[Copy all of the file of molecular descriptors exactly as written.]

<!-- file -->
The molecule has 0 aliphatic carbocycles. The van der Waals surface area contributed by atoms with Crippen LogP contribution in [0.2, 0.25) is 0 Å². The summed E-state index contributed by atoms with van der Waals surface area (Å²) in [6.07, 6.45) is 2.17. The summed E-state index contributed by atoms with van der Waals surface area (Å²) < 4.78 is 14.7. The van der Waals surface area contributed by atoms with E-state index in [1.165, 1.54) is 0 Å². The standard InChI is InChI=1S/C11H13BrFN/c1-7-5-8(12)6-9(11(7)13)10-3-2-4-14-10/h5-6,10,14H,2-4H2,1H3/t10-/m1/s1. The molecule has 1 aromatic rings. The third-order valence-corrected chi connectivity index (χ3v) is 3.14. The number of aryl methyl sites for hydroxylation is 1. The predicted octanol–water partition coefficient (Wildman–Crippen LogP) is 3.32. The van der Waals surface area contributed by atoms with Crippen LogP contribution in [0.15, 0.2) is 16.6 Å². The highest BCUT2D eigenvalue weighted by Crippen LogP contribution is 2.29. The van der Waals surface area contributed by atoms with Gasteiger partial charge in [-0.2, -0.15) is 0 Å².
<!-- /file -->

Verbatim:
The molecule has 0 aliphatic carbocycles. The van der Waals surface area contributed by atoms with Crippen LogP contribution in [0.2, 0.25) is 0 Å². The summed E-state index contributed by atoms with van der Waals surface area (Å²) in [6.07, 6.45) is 2.17. The summed E-state index contributed by atoms with van der Waals surface area (Å²) < 4.78 is 14.7. The van der Waals surface area contributed by atoms with E-state index in [1.165, 1.54) is 0 Å². The standard InChI is InChI=1S/C11H13BrFN/c1-7-5-8(12)6-9(11(7)13)10-3-2-4-14-10/h5-6,10,14H,2-4H2,1H3/t10-/m1/s1. The molecule has 1 aromatic rings. The third-order valence-corrected chi connectivity index (χ3v) is 3.14. The number of aryl methyl sites for hydroxylation is 1. The predicted octanol–water partition coefficient (Wildman–Crippen LogP) is 3.32. The van der Waals surface area contributed by atoms with Crippen LogP contribution in [0.15, 0.2) is 16.6 Å². The highest BCUT2D eigenvalue weighted by Crippen LogP contribution is 2.29. The van der Waals surface area contributed by atoms with Gasteiger partial charge in [-0.2, -0.15) is 0 Å².